Bible Studies/Gnosticism


Hello and thank you for taking my question. I would like to know if all the extra-biblical books outside the canon are called Gnostic or is Gnostic a term that applies to only certain extra - biblical books and there are other books in addition to the Gnostic ones. Thank you

First, maybe a definition might help....

Gnostic mans “knowledge”.

And the Gnostic Gospels exist as a collection of a bit more than 50 documents and teaching and tests, written from the end of the 100's to the beginning of the 300‘s.  None of these are part of what were chosen to be part of the New Testament gathered together in the 300‘s by the Council of Nicaea by Constantine.  In that Council decisions were made as to what would be part of the New Testament, and what would not, by the 200 bishops gathered for 2 years.  (As you likely know, before this time, there was no New Testament.  Lots of gospels were in those Gnostic Gospels.... Saying by Thomas, likely written in the middle of the 2nd century.... and some biblical scholars suggest that some of the sayings  are comments and traditions older than the four gospels chosen  for the NT...MMLJ.  None of these gnostic gospels are part of biblical cannon, nor are they part of any mainstream Christian sect today.  Are you beginning to see the problem of naming everything not biblical, as Gnostic?

It has long been believed that Gnosticism was a Jewish sect, along with Marcionites, Ebionites and Nazarines, to name a few.  Gnostics did not believe that any church was needed to find the path to revelation, nor was any church responsible for one’s salvation.  Some scholars see that what gnosticism had done, was to blend the ideas of Jesus with Eastern philosophies.

Gnostics were simply a sect of Christianity, that took a different spin on what others were taking.  Their idea was that salvation didn’t lie with the worship of Jesus, but in freeing one’s self  from  the material world.

Some of the literature now regarded as Gnostic was ordered destroyed by Constantine at the end of the Council in the 330‘s. Constantine's idea was to standardize Christianity so that all were reading the same things.    But of course it was not all destroyed.  Some continued to be read in Egypt by Coptic Christians---likely even today--- some documents were stashed, only to be found later.  And not all of it was found at the same time, nor in the same place.  The Nag Hammadi documents were not found until the 1940‘s in Egypt.  It is named for that area.  The Gospel of Mary was  discovered in the 1890‘s.  Most of the writing are believed to have been composed in the 2nd, and 3 centuries. but again, not all.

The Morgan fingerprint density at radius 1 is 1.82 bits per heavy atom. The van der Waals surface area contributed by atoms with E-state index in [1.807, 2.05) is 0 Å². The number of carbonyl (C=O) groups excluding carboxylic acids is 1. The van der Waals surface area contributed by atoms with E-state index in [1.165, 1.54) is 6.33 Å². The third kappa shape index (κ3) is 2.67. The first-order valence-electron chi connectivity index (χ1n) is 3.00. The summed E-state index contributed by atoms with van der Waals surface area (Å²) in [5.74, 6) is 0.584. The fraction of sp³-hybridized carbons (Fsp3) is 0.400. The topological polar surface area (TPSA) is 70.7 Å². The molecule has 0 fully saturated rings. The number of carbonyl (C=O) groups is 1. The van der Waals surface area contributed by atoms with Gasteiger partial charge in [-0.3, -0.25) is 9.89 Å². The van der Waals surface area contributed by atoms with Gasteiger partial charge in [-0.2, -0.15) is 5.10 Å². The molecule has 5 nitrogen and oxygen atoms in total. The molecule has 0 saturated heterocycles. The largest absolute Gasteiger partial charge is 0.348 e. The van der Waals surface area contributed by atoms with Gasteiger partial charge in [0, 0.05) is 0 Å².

I am not aware that EVERYONE calls ALL of these found and recovered things as “Gnostic” meaning that it came from that  one religious sect which called itself “Gnosticism”.  However many scholars do date the writing of the Gnostic gospel of Nag Hammadi to the second and third centuries.

A book that you might find interesting is “Lost Christianities” by Bart Ehrman, THE leading New Testament  and Early Christian historian, and scholar of our era.

Your question asked, “If ALL the extra biblical books outside cannon are called Gnostic, or is Gnostic a term that applied to only certain extra-biblical books, and there are other books in addition to the Gnostic ones."

And this could depend upon what scholar you were asking , and how the term is being used.  As I stated, “gnostic” means knowledge in Greek.  But as well, as sect of Christianity, in the early years called themselves “Gnostics".... i.e., the knowledgeable ones.

See the problem?

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Elisabeth DeWald


My major in college was History, and I minored in biology, zoology, math, and chemistry. Most of my life I have been on one side of a desk or the other. My specialty is New Testament, in particular, The Gospels.


When I lived in Chicago, I was able to audit classes in Religious Studies, at the University of Chicago's Divinity School. The Academics were in Bible History, Early Christian History, Comparative Religion. I could not enroll..... I had no BS at the time. But all the men teaching there were friend of my then husband, who had just finished all of his Ph. D work, and they at the Divinity School liked him so much that they hired him. I was always interested in why people believe as they do, so these friends---- professors and colleagues of my husband--- invited me to join their classes. I did all the work, turned in all the papers, attended all lectures, and learned lots of things all trained theologians learned. The course work was NOT devotional.... it was Historical/Critical, where one wishes to find out, "where did this story come from?" and "why was this or that important?". In the devotional style of biblical study, one searches for comforting phrases. That is never stressed at any Divinity School beyond any BA or BS. This is how Princeton's Divinity School works, how Harvard's Divinity School work...all of them. If one wishes the devotional approach, one goes to the Moody Bible Institute.

I have a BA, and an MA

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